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Peroneal Tendon Injury and Running

author image Meghan Hicks
Meghan Hicks is an outdoor educator and running coach who began writing in 2009. She is a contributor to the iRunFar website, among others. She holds a Master of Science in resource interpretation from Stephen F. Austin State University and a Bachelor of Science in geology from Beloit College.
Peroneal Tendon Injury and Running
Peroneal tendon injuries can inhibit a runner's training regimen. Photo Credit Run on a ladder image by Aliaksandr Zabudzko from Fotolia.com

Running injuries are an inherent part of the sport. According to van Mechelen in "Running Injuries: A Review of the Epidemiological Literature," 37 to 56 percent of all runners experience an annual injury. Injuries to the peroneal tendons are common running injuries that cause lateral, or outer, ankle pain and instability. By understanding the anatomy and function of the peroneal tendons as well as the nature of injuries to those tendons, runners will have the tools to recover and return to their sport.

Anatomy and Function

In "Peroneal Tendinopathy," Health Library states that the peroneus longus and peroneus brevis are two long, thin muscles that compose the lateral portion of the lower leg. These two muscles travel down the lateral leg and behind the malleolus, the bony protuberance of the lateral ankle, and insert into two different foot bones as tendons. The peroneals function as foot and ankle stabilizers, according to FeetMD.com in "Peroneal Tendon Injury," controlling the medial-to-lateral, or side-to-side, movement of the ankle while standing, walking and running.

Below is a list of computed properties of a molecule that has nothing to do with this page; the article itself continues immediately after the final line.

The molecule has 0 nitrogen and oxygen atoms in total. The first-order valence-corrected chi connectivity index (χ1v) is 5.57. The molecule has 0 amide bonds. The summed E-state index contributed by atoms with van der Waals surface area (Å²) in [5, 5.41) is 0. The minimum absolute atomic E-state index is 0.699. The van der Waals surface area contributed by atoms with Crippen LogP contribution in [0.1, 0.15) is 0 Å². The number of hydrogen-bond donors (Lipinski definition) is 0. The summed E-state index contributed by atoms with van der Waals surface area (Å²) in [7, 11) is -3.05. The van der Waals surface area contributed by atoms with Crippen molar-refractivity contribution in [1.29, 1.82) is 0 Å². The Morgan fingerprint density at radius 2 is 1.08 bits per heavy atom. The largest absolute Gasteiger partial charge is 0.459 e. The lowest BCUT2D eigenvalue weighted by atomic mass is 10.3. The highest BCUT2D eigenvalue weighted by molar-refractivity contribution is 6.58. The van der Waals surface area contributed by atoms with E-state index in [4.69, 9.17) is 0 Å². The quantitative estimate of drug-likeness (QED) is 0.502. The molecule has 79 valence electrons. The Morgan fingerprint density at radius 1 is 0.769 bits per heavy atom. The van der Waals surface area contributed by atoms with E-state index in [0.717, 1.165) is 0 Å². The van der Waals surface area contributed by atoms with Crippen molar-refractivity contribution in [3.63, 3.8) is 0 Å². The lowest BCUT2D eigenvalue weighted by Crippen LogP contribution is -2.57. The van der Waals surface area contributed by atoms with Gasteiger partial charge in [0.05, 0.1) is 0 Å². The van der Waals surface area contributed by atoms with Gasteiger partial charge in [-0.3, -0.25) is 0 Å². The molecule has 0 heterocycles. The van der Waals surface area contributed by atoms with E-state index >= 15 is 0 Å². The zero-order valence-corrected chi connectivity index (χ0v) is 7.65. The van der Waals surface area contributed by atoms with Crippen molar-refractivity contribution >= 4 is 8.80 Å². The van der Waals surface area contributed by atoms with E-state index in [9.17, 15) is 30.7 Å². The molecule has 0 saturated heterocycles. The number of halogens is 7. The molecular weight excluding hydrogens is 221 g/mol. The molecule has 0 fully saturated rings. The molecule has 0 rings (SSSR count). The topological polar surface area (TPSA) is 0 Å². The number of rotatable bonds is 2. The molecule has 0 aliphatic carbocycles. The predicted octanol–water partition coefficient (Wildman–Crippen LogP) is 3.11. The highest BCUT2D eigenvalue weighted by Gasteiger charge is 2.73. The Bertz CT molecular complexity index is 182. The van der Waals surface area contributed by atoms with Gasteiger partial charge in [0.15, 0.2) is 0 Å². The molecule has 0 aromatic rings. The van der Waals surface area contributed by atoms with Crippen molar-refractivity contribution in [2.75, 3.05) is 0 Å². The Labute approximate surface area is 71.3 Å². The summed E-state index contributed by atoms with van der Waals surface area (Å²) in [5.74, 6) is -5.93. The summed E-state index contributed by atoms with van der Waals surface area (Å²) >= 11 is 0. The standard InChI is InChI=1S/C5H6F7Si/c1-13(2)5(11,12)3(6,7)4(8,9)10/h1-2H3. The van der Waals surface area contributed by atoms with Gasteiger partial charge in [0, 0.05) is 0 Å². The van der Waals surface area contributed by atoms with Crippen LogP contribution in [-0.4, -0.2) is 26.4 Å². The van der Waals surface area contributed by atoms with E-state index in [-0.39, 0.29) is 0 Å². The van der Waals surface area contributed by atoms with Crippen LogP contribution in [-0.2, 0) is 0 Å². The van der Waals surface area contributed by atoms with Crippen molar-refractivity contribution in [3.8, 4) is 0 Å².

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Peroneal Tendon Injuries and Their Causes

In "Peroneal Tendon Dislocation," the "Wheeles' Textbook of Orthopaedics" indicates that peroneal tendon injuries in runners are divided into two categories. Acute injuries are caused by a single, forceful event in which the ankle becomes inverted, or rolled to the outside, under a heavy load. This, for example, can happen when a runner lands on an uneven surface and the ankle rolls hard to the outside. Peroneal tendon subluxations, or dislocations, and tears are the typical results from these acute events.

The second type of peroneal tendon injury is that of the chronic kind, says Health Library, when the foot is repetitively, but not severely, inverted under light loads. A runner might develop a peroneal tendon injury over time if, due to some biomechanical deviation, his foot inverts just a bit upon every stance phase of running. Peroneal tendinitis, or an inflammation of the peroneal tendons, is often the result of this repetitive stress.


Runners who have dislocated or torn tendons or have developed tendinitis in the peroneal tendons report a variety of lateral ankle symptoms. Some runners complain of ankle pain, swelling, redness and tenderness around the back of the malleolus. Others report a snapping noise and sensation in the lateral ankle. Still others identify a feeling of instability, as if they are unable to control the way the foot hits or the way they push the foot off the ground during the stance phase of running.

Initial Injury Treatment

Health care professionals who have diagnosed a peroneal tendon injury use an array of treatments to help runners get back into their running shoes. To treat this injury in its acute phase, doctors and physical therapists may prescribe rest from running, icing and the immobilization of the peroneals via an air cast, brace or tape. Depending on the injury type, some health care professionals may also prescribe a non-steroidal anti-inflammatory medication. Through this initial injury treatment phase, says FeetMD.com, health care professionals seek to decrease pain, swelling and improper movement of the peroneal tendons.

Return to Running

Once a peroneal injury is on the recovery road, health care professionals restore normal peroneus longus and peroneus brevis muscle/tendon movement and strength through massage, stretches and strengthening exercises, states "Wheeles' Textbook of Orthopaedics." At this time, health care professionals are likely to provide runners with a modified running schedule that provides for a methodical return to a normal training regimen.

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